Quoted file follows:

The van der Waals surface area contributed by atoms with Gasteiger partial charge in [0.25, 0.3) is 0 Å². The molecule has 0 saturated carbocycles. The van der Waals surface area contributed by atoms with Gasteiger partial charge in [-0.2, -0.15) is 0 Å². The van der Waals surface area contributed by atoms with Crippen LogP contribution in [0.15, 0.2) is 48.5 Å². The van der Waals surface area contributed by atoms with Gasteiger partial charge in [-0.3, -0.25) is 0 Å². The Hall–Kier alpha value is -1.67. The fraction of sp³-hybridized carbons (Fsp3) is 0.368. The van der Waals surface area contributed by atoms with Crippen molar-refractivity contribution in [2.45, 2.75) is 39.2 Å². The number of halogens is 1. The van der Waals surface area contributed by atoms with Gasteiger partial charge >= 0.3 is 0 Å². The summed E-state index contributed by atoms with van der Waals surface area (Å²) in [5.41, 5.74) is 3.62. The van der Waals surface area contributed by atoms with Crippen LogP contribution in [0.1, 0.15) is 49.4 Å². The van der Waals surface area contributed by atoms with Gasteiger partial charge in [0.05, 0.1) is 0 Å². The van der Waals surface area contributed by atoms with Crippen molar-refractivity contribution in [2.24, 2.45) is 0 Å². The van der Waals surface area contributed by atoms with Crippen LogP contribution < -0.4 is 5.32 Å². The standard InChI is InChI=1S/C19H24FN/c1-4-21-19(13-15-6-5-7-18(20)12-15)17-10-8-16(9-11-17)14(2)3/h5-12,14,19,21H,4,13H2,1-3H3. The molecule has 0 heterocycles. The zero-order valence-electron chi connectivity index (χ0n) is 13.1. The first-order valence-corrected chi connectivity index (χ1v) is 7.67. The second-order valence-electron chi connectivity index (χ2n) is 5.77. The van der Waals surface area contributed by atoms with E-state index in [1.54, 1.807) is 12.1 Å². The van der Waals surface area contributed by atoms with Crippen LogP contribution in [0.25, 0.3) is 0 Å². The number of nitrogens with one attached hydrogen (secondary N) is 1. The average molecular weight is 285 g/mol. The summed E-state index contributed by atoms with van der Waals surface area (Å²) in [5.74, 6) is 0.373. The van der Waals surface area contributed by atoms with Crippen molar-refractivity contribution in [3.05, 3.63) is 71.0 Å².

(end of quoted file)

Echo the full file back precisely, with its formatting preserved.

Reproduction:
The van der Waals surface area contributed by atoms with Gasteiger partial charge in [0.25, 0.3) is 0 Å². The molecule has 0 saturated carbocycles. The van der Waals surface area contributed by atoms with Gasteiger partial charge in [-0.2, -0.15) is 0 Å². The van der Waals surface area contributed by atoms with Crippen LogP contribution in [0.15, 0.2) is 48.5 Å². The van der Waals surface area contributed by atoms with Gasteiger partial charge in [-0.3, -0.25) is 0 Å². The Hall–Kier alpha value is -1.67. The fraction of sp³-hybridized carbons (Fsp3) is 0.368. The van der Waals surface area contributed by atoms with Crippen molar-refractivity contribution in [2.45, 2.75) is 39.2 Å². The number of halogens is 1. The van der Waals surface area contributed by atoms with Gasteiger partial charge >= 0.3 is 0 Å². The summed E-state index contributed by atoms with van der Waals surface area (Å²) in [5.41, 5.74) is 3.62. The van der Waals surface area contributed by atoms with Crippen LogP contribution in [0.1, 0.15) is 49.4 Å². The van der Waals surface area contributed by atoms with Gasteiger partial charge in [0.05, 0.1) is 0 Å². The van der Waals surface area contributed by atoms with Crippen molar-refractivity contribution in [2.24, 2.45) is 0 Å². The van der Waals surface area contributed by atoms with Crippen LogP contribution < -0.4 is 5.32 Å². The standard InChI is InChI=1S/C19H24FN/c1-4-21-19(13-15-6-5-7-18(20)12-15)17-10-8-16(9-11-17)14(2)3/h5-12,14,19,21H,4,13H2,1-3H3. The molecule has 0 heterocycles. The zero-order valence-electron chi connectivity index (χ0n) is 13.1. The first-order valence-corrected chi connectivity index (χ1v) is 7.67. The second-order valence-electron chi connectivity index (χ2n) is 5.77. The van der Waals surface area contributed by atoms with E-state index in [1.54, 1.807) is 12.1 Å². The van der Waals surface area contributed by atoms with Crippen LogP contribution in [0.25, 0.3) is 0 Å². The number of nitrogens with one attached hydrogen (secondary N) is 1. The average molecular weight is 285 g/mol. The summed E-state index contributed by atoms with van der Waals surface area (Å²) in [5.74, 6) is 0.373. The van der Waals surface area contributed by atoms with Crippen molar-refractivity contribution in [3.05, 3.63) is 71.0 Å².